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How to hold a disciplinary hearing

Checklist

  1. 1 Gather the facts - the allegation, evidence, and the employee's past record.
  2. 2 Try to resolve the issue informally first. If this does not work, raise the matter formally without delay.
  3. 3 Inform the employee in writing, explaining the reason for the hearing and when it will take place; allow the employee at least three working days' notice to prepare a case.
  4. 4 Arrange for any witnesses, or evidence you or the employee want to present at the hearing, to be available.
  5. 5 Tell the employee that they can bring a colleague (or union representative) to the hearing.
  6. 6 Review your procedures and make sure they conform to the statutory minimum three-step process.
  7. 7 Prepare yourself to be calm and open-minded throughout the hearing; be ready to adjourn the hearing if tempers become frayed.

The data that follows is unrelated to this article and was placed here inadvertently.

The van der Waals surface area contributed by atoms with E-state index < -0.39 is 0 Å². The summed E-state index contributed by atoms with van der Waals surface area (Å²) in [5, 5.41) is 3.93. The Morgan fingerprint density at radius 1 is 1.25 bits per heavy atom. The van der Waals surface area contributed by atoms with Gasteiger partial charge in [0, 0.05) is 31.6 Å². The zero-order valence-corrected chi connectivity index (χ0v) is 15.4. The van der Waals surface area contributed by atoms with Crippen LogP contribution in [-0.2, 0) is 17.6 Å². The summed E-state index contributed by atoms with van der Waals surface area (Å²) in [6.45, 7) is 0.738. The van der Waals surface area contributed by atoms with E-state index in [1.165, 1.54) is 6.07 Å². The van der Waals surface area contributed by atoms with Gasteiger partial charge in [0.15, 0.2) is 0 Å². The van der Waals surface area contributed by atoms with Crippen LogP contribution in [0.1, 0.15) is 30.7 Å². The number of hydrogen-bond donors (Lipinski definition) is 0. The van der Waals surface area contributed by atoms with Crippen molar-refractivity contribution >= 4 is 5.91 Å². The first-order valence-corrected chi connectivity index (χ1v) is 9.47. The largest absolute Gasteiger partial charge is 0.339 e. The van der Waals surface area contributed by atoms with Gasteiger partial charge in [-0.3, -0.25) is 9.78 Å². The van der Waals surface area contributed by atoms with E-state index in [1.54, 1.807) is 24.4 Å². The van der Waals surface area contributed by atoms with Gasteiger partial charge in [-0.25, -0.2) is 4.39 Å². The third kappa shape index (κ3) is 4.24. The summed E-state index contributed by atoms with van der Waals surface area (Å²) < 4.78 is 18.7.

8. 8 Begin the hearing by explaining what will happen; set and keep to an agenda to maintain control of the hearing.
  9. 9 Present the case against the employee.
  10. 10 Allow time for a response and consider the case from the other side.
  11. 11 Clarify any mitigating circumstances for example, if the employee was unaware of the rules, or similar behaviour is widespread.
  12. 12 Encourage suggestions to help overcome the problem.
  13. 13 Summarise the discussion and adjourn to make any further investigations necessary and to reach a decision.
  14. 14 Consider how serious the offence is, what action it merits and any steps which could be taken to improve the situation.
  15. 15 Inform the employee of your decision as soon as possible in writing; issue and explain any warning.
  16. 16 Explain that the employee has the right to appeal; if possible any appeal should be heard by someone senior who has not been involved in the initial hearing.
  17. 17 Throughout, keep a detailed written record; ask the employee to sign any improvement plan, and emphasise the consequences of further offences.

Cardinal rules

Do:

  • investigate thoroughly beforehand
  • listen to the employee's case
  • look for ways to improve the situation
  • apply your procedure fairly and consistently
  • keep a written record

Don't:

  • jump to conclusions before hearing the employee's case
  • become hostile or lose your temper
  • make hasty decisions